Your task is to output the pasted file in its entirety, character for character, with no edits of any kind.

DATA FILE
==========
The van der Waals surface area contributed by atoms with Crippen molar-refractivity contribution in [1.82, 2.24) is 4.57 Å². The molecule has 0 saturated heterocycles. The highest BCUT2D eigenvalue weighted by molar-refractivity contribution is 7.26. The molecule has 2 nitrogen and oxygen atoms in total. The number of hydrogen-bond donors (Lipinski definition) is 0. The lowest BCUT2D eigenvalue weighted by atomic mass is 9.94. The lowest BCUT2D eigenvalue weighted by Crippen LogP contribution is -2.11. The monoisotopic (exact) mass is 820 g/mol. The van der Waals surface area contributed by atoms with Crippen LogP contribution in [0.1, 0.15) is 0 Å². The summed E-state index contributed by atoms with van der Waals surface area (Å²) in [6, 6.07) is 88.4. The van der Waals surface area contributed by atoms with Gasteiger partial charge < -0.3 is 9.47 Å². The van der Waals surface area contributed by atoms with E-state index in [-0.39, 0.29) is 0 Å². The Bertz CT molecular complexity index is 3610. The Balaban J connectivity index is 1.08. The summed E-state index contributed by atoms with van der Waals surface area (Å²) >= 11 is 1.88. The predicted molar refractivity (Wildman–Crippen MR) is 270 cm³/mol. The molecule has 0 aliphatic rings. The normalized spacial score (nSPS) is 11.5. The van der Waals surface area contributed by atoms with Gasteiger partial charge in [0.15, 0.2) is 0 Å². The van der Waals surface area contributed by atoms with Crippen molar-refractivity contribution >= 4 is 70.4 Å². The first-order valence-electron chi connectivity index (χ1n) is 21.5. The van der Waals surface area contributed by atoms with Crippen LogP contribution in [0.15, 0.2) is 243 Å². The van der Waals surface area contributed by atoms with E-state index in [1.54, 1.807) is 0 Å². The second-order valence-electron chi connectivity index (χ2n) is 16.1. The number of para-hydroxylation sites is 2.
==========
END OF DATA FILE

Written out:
The van der Waals surface area contributed by atoms with Crippen molar-refractivity contribution in [1.82, 2.24) is 4.57 Å². The molecule has 0 saturated heterocycles. The highest BCUT2D eigenvalue weighted by molar-refractivity contribution is 7.26. The molecule has 2 nitrogen and oxygen atoms in total. The number of hydrogen-bond donors (Lipinski definition) is 0. The lowest BCUT2D eigenvalue weighted by atomic mass is 9.94. The lowest BCUT2D eigenvalue weighted by Crippen LogP contribution is -2.11. The monoisotopic (exact) mass is 820 g/mol. The van der Waals surface area contributed by atoms with Crippen LogP contribution in [0.1, 0.15) is 0 Å². The summed E-state index contributed by atoms with van der Waals surface area (Å²) in [6, 6.07) is 88.4. The van der Waals surface area contributed by atoms with Gasteiger partial charge < -0.3 is 9.47 Å². The van der Waals surface area contributed by atoms with E-state index in [-0.39, 0.29) is 0 Å². The Bertz CT molecular complexity index is 3610. The Balaban J connectivity index is 1.08. The summed E-state index contributed by atoms with van der Waals surface area (Å²) >= 11 is 1.88. The predicted molar refractivity (Wildman–Crippen MR) is 270 cm³/mol. The molecule has 0 aliphatic rings. The normalized spacial score (nSPS) is 11.5. The van der Waals surface area contributed by atoms with Gasteiger partial charge in [0.15, 0.2) is 0 Å². The van der Waals surface area contributed by atoms with Crippen molar-refractivity contribution >= 4 is 70.4 Å². The first-order valence-electron chi connectivity index (χ1n) is 21.5. The van der Waals surface area contributed by atoms with Crippen LogP contribution in [0.15, 0.2) is 243 Å². The van der Waals surface area contributed by atoms with E-state index in [1.54, 1.807) is 0 Å². The second-order valence-electron chi connectivity index (χ2n) is 16.1. The number of para-hydroxylation sites is 2.